In the early Intergovernmental Panel on Climate Change reports back then, the melting of the polar ice caps was not included, because scientists could not agree whether greater snowfall on the top of the ice caps in winter might balance out summer melting. Many of them also thought Antarctica would not melt at all, or not for centuries, because it was too cold.

Both the extra snow theory and the “too cold to melt” idea have now been discounted. In Antarctica this is partly because the sea has warmed up so much that it is melting the glaciers’ ice from beneath — something the scientists had not foreseen.

Alarm about sea level rise elsewhere has been increasing outside the scientific community, partly because many nuclear power plants are on coasts. Even those that are nearing the end of their working lives will be radio-active for another century, and many have highly dangerous spent fuel on site in storage ponds with no disposal route organized.

Perhaps most alarmed are British residents, whose government is currently planning a number of new seaside nuclear stations in low-lying coastal areas. Some will be under water this century according to the EEA, particularly one planned for Sizewell in eastern England.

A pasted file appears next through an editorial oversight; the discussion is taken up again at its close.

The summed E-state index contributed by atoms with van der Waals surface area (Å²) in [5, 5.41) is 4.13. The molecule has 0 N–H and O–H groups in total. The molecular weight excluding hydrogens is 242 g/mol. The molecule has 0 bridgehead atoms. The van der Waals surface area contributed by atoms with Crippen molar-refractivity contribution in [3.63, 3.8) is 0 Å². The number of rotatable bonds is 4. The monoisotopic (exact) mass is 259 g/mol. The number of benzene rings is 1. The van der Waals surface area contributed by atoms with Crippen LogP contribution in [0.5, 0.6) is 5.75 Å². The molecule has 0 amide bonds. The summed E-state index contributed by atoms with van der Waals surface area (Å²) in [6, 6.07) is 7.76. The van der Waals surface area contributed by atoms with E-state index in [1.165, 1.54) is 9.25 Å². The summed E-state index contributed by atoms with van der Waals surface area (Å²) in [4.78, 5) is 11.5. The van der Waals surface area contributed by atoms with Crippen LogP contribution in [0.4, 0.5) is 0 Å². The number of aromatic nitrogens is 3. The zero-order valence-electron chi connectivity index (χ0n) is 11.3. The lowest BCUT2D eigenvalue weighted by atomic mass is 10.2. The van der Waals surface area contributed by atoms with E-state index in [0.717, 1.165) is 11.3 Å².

The agency’s report says estimates of sea level rise by 2100 vary, with an upper limit of one meter generally accepted, but up to 2.5 meters predicted by some scientists. The latest research by Danish scientists suggests judiciously that with the speed of sea level rise continuing to accelerate, it is impossible to be sure.

A report by campaigners who oppose building nuclear power stations on Britain’s vulnerable coast expresses extreme alarm, saying both nuclear regulators and the giant French energy company EDF are too complacent about the problem.

The report said: “Polar ice caps appear to be melting faster than expected, and what is particularly worrying is that the rate of melting seems to be increasing. Some researchers say sea levels could rise by as much as six meters or more by 2100, even if the 2°C Paris target is met.

“But it’s not just the height of the rise in sea level that is important for the protection of nuclear facilities, it’s also the likely increase in storm surges. An increase in sea level of 50cm would mean the storm that used to come every thousand years will now come every 100 years. If you increase that to a meter, then that millennial storm is likely to come once a decade.